Democratic senator: Ukrainian president said he has 'no intention' to interfere with US election

Democratic senator: Ukrainian president said he has 'no intention' to interfere with US election
© Greg Nash

Sen. Chris MurphyChristopher (Chris) Scott MurphyKerry responds to Trump accusation he violated Logan Act: 'Another presidential lie' Overnight Health Care: Senate panel to hold hearing on US coronavirus response | Dems demand Trump withdraw religious provider rule | Trump Medicaid proposal sparks bipartisan backlash Democratic senators urge Trump administration to request emergency funding for coronavirus response MORE (D-Conn.) said on Sunday that Ukrainian President Volodymyr Zelensky told him that he has no intention to interfere in U.S. elections amid allegations that President Trump pushed him for dirt on former Vice President Joe BidenJoe Biden'Where's your spoon?' What we didn't learn in the latest debate Sanders nabs endorsement from Congressional Hispanic Caucus member Poll: Sanders holds 7-point lead in crucial California primary MORE

“I went here to make it clear to him, that the worst thing that he could do for the U.S.-Ukraine relationship is to get involved in an election here in the United States,” Murphy said Sunday on NBC’s “Meet the Press," referring to a recent trip to Kiev. 

Murphy said Zelensky “dispensed the diplomatic protocols” of the meeting as soon as he sat down, and said he was concerned about U.S. aid being withheld.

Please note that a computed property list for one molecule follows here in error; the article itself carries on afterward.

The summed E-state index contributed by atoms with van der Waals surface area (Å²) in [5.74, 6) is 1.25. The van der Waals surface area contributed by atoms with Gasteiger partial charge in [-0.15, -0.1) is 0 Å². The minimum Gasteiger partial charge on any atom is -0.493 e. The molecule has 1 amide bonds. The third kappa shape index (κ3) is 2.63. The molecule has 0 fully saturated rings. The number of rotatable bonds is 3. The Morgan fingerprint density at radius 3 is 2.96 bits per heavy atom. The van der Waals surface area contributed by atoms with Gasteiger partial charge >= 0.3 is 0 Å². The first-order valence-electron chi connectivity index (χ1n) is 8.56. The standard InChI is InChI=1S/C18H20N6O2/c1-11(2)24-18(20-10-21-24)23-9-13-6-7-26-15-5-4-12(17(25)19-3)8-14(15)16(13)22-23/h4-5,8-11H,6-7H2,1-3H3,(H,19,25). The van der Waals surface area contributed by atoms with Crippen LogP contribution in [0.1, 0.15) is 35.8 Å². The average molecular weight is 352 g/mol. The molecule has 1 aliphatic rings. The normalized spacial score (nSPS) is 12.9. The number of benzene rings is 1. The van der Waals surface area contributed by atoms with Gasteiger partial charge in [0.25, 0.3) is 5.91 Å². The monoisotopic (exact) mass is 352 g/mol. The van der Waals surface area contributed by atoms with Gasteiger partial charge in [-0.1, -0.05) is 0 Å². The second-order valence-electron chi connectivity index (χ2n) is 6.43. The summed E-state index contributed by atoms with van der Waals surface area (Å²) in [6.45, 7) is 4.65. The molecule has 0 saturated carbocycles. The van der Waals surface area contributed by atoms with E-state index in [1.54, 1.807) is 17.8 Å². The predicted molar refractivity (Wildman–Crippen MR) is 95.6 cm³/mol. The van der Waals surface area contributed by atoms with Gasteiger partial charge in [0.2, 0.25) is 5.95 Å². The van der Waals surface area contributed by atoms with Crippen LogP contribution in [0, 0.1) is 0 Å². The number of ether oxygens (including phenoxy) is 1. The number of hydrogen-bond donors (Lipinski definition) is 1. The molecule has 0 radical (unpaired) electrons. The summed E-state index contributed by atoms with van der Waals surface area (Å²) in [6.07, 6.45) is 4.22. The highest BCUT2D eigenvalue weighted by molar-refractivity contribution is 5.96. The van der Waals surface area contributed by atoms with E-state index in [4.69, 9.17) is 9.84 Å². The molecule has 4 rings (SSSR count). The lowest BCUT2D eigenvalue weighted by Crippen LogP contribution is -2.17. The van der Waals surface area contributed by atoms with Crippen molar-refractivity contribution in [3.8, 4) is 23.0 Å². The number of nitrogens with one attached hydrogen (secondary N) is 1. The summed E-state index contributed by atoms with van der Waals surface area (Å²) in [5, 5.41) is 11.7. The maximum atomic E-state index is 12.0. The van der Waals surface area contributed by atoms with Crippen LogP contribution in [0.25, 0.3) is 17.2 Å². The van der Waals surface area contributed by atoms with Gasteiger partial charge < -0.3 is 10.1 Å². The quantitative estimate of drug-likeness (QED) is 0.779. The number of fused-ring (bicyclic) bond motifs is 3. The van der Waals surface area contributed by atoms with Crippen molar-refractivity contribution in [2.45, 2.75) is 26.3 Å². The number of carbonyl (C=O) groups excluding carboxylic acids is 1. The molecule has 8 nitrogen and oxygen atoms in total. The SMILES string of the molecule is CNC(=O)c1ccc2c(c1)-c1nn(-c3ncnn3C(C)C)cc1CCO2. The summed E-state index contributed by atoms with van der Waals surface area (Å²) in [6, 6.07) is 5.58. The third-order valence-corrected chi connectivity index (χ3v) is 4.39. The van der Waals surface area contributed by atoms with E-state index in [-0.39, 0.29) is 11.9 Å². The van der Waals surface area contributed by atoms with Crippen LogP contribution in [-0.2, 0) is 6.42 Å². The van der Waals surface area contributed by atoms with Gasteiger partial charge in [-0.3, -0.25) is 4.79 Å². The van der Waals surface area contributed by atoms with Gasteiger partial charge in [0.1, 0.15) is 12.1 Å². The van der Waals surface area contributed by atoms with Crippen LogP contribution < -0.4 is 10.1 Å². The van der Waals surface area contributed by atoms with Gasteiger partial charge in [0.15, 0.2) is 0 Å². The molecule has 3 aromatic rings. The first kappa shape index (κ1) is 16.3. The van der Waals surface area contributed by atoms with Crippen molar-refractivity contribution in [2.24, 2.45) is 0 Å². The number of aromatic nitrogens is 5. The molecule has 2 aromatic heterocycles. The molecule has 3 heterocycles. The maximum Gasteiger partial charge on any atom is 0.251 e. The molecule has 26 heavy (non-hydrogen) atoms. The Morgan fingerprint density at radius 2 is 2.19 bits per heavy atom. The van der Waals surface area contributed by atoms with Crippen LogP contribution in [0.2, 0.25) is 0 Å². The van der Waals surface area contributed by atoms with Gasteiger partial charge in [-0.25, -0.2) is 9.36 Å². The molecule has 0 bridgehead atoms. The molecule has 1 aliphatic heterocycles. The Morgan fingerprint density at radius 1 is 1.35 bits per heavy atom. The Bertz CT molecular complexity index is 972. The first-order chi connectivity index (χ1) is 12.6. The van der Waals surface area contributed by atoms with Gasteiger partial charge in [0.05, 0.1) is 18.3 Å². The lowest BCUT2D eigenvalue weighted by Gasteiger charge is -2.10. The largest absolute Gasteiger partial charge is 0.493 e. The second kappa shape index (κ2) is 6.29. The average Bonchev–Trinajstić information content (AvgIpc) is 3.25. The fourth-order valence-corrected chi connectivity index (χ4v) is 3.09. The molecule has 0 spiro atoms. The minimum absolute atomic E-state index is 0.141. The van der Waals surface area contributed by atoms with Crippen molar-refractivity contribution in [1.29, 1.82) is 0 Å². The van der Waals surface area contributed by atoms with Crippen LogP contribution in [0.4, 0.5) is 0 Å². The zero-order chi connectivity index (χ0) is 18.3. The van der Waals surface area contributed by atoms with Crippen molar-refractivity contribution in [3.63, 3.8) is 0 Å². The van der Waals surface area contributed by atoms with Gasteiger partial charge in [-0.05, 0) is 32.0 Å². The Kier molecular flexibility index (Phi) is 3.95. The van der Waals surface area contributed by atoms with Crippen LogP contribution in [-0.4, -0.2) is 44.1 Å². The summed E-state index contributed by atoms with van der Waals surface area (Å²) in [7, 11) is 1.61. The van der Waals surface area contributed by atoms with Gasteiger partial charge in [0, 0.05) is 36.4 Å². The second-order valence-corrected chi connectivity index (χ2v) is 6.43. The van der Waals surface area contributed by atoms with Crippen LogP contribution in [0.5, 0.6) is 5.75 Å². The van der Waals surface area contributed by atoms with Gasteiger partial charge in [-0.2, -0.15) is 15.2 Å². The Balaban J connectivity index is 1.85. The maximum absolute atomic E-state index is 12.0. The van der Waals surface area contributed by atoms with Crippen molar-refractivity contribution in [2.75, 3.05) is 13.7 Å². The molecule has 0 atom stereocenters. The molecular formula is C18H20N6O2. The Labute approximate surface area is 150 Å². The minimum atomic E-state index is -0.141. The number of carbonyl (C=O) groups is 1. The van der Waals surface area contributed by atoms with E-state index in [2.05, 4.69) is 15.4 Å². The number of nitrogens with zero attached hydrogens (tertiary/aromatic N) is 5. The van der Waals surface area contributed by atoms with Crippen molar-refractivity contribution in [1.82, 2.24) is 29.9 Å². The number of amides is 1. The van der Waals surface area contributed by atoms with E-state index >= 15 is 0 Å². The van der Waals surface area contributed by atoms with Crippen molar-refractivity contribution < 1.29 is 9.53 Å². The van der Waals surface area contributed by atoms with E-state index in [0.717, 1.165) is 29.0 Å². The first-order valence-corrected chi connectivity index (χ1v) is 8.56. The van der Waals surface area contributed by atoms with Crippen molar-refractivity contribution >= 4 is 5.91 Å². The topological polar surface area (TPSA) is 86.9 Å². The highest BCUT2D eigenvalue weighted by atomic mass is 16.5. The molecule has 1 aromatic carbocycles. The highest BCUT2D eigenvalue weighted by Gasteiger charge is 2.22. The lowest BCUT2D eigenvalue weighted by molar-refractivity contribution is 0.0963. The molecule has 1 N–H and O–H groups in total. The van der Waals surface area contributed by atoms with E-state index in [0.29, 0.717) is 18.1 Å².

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“And then later in the meeting, I raised with him these overtures from the Trump campaign. He gave me a very strong answer. He said they have no intention of getting involved in an American election, that they knew what damage it would do to them,” Murphy said.  

“And I left that meeting fairly confident that he understood.”

A whistleblower filed a complaint that reportedly alleges Trump asked Ukrainian leaders to investigate Biden, his political rival. No evidence has emerged to suggest Biden acted with his son's interests in mind in regards to his dealings with Ukraine.

Trump denies he made the request on the call, but the White House has refused to release a copy of the whistleblower complaint or a transcript of the call. 

“Do you have any reason to believe that the aid was suddenly released in connection with the discovery of the whistleblower complaint to the public?” NBC host Chuck ToddCharles (Chuck) David ToddThe Hill's Morning Report - Democrats duke it out during Nevada debate Former skeptics now warning of brokered convention 'nightmare' for Democrats Bloomberg hits progressive rivals at debate: 'We're not going to throw out capitalism' MORE asked Murphy on Sunday. 

“I mean, the timing is obviously incredibly suspicious,” Murphy responded. 

“There was also a pending vote in the appropriations committee that was going to require next year’s aid to be released outside of the discretion of the president. There are likely a bunch of different explanation, political pressure was mounting on the president from republicans, but obviously the timing of this looks really terrible.”